PORTLAND, Maine — The prospect of regular passenger service on a state-owned route between Brunswick and Rockland, Maine, received a big boost last week when Maine’s Department of Transportation budgeted $3 million to advance a two-year pilot project utilizing 1950s-era Budd Rail Diesel Cars.
Northern New England Passenger Rail Authority Executive Director Patricia Quinn tells Trains News Wire, “The equipment and the necessary operational and safety regulatory requirements are being assessed to determine a path forward.”
Plans to extend the reach of NNEPRA’s Boston-Brunswick Downeaster an additional 56 miles to Rockland have been contemplated since seasonal excursions on the branch ended in 2015. That’s the year that the state declined to renew the operating lease of Maine Eastern, the company that had operated summer-only round trips since 2004.
Although Amtrak ran a test train over the former Maine Central branch in 2019, an intriguing proposal emerged last year when Midcoast Railservice, a subsidiary of New York’s Finger Lakes Railway, suggested using RDC equipment as part of its operating rights takeover from Canadian Pacific [see “Company offers plan for Rockland-Brunswick, Maine, passenger service,” Trains News Wire, Jan. 27, 2022].
Proactively, Finger Lakes began making modifications to one of two RDCs it has leased for tourist service from Vermont-based AllEarth Renewals, which had acquired a fleet of 14 from Dallas’ Trinity Railway Express. Rest rooms had been removed by the Texas commuter operator, so the short line’s Geneva, N.Y., shop forces installed a replacement that is compliant with Americans with Disabilities Act accessibility standards.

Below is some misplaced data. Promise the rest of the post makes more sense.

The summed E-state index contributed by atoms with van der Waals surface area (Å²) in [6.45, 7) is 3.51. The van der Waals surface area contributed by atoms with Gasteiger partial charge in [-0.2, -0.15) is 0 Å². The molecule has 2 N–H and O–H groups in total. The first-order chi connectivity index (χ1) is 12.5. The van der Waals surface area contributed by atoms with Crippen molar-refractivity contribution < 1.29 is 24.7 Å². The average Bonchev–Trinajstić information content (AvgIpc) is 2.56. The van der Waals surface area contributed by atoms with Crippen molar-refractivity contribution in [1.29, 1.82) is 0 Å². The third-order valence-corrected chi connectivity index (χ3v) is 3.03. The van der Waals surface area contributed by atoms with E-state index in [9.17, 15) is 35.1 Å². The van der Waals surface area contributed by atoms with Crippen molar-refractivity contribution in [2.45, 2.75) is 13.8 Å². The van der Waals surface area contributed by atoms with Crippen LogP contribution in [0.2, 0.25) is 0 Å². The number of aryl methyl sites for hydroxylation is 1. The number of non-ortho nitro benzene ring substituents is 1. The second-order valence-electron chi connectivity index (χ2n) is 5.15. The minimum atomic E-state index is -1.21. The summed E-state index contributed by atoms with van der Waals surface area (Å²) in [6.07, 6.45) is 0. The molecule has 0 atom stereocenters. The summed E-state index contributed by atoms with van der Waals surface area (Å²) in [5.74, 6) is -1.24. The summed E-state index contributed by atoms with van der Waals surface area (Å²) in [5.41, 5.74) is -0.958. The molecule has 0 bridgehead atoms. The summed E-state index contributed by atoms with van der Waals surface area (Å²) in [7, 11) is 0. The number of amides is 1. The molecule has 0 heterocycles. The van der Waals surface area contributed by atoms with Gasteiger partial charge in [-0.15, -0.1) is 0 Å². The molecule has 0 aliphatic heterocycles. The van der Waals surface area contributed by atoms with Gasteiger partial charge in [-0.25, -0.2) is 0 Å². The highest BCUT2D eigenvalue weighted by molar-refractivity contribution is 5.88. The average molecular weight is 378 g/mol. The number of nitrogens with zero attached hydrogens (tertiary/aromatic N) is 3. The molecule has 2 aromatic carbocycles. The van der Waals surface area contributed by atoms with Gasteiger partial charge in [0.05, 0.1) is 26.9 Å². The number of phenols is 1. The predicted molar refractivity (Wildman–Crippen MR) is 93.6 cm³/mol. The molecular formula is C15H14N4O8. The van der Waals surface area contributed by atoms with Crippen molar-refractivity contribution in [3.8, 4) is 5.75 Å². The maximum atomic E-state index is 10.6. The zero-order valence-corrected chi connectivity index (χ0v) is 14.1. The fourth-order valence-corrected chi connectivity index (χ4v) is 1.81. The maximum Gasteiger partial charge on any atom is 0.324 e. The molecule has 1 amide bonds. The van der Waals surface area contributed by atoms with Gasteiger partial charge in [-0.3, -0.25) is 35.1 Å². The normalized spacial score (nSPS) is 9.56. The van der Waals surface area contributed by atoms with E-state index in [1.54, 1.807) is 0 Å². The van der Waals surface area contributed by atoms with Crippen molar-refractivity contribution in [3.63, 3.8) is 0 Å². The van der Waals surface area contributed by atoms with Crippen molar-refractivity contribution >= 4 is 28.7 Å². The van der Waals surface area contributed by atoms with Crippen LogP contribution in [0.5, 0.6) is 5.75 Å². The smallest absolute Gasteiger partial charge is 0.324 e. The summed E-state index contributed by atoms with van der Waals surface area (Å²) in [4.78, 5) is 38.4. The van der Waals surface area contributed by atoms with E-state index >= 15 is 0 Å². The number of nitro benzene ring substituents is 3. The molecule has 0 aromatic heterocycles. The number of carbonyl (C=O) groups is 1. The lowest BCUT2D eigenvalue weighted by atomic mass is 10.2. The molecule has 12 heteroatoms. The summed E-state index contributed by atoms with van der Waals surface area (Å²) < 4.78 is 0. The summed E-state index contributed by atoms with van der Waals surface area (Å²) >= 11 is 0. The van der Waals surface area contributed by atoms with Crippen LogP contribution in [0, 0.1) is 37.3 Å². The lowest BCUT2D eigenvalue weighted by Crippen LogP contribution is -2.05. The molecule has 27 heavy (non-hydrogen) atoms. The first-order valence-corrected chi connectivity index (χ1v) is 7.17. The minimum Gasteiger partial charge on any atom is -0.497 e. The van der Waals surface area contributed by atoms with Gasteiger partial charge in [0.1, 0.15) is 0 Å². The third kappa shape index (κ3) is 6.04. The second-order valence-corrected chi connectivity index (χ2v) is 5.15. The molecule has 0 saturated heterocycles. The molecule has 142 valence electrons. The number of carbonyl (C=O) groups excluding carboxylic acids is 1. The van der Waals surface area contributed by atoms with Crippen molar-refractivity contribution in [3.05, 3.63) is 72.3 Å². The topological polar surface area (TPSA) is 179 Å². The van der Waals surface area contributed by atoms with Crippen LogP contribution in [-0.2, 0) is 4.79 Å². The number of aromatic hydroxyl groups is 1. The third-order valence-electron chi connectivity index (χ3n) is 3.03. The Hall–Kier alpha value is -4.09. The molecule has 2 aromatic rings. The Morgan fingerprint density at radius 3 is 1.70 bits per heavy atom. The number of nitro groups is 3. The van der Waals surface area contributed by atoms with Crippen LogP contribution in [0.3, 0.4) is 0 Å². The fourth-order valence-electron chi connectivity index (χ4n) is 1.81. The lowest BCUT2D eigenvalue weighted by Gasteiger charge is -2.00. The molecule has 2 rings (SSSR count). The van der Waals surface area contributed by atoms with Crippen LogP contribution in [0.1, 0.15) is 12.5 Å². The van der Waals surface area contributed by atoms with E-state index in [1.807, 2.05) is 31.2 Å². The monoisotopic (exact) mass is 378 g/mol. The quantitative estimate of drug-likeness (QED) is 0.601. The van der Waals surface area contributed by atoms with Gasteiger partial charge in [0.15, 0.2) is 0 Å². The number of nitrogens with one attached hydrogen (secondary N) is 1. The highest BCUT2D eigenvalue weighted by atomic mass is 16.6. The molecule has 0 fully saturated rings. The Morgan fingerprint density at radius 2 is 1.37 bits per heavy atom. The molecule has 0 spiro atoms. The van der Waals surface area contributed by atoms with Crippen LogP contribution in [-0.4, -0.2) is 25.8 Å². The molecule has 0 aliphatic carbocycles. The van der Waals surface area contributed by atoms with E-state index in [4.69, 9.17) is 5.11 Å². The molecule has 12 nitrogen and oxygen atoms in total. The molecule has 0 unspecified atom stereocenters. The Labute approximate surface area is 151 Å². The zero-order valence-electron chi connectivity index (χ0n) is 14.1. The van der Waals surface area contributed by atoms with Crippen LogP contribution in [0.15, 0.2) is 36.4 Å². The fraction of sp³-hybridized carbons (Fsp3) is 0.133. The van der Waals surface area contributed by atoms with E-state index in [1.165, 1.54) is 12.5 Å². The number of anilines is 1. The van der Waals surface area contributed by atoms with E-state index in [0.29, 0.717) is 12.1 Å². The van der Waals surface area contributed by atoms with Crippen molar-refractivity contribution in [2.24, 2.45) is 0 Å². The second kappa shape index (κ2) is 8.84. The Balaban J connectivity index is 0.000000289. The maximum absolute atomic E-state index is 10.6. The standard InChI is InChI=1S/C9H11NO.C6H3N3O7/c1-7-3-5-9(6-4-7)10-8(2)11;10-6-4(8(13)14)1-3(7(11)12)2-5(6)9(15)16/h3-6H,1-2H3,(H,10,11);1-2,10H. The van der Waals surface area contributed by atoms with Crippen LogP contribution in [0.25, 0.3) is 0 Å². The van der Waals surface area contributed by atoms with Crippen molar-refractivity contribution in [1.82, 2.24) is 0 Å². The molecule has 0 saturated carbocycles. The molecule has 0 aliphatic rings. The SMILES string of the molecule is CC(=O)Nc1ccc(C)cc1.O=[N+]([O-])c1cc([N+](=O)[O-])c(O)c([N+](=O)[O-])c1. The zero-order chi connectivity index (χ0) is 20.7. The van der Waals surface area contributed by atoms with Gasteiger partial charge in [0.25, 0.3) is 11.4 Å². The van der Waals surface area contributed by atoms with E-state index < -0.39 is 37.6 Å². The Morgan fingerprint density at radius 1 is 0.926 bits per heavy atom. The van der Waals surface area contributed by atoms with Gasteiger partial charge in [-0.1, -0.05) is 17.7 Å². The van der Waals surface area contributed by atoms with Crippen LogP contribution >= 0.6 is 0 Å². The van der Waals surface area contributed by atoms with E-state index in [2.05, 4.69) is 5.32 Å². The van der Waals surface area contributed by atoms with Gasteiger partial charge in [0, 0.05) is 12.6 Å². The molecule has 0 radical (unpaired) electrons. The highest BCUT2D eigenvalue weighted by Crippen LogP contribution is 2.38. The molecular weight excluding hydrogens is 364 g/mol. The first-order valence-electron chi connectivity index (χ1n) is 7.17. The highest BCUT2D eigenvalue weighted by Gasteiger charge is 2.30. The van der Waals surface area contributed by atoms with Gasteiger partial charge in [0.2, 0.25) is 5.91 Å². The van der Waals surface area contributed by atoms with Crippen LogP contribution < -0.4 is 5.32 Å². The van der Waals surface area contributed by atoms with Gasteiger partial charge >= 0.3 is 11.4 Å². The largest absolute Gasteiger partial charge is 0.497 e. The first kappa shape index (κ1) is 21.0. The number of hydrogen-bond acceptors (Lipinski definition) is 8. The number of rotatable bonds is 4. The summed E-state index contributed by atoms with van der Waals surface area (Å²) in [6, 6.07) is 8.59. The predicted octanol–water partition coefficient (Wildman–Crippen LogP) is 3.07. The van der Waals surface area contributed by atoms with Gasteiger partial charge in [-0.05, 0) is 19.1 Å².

“We’re calling it a Coastliner,” Midcoast President Mike Smith tells News Wire, adding, “The Class 3 track between Brunswick and Rockland has been well-maintained by the state DOT; we’re planning on a running time of 1 hour, 50 minutes operating at a top speed of 55 mph.” In addition to restroom-equipped RDC No. 2003, Smith plans on making two other units available.
Logistics still must be hammered out between Midcoast, NNEPRA, the Federal Railroad Administration, and Amtrak; a launch by the summer 2023 is being targeted.
In a News Wire interview last August, Quinn said, “Everybody is onboard; we just have to figure out what the formula is. There’s a mobility opportunity to provide a year-round alternative to the automobile, that’s why we would like to see three round trips a day, seven days per week.” She points to the only alternative, two-lane U.S. Route 1, as congested in the summer tourist season and a challenge in winter.
Most passenger rail startups consume cash by beginning with a ridership study, but that isn’t happening here. As Midcoast’s Smith puts it, “We can just run the damn service and see if it works!”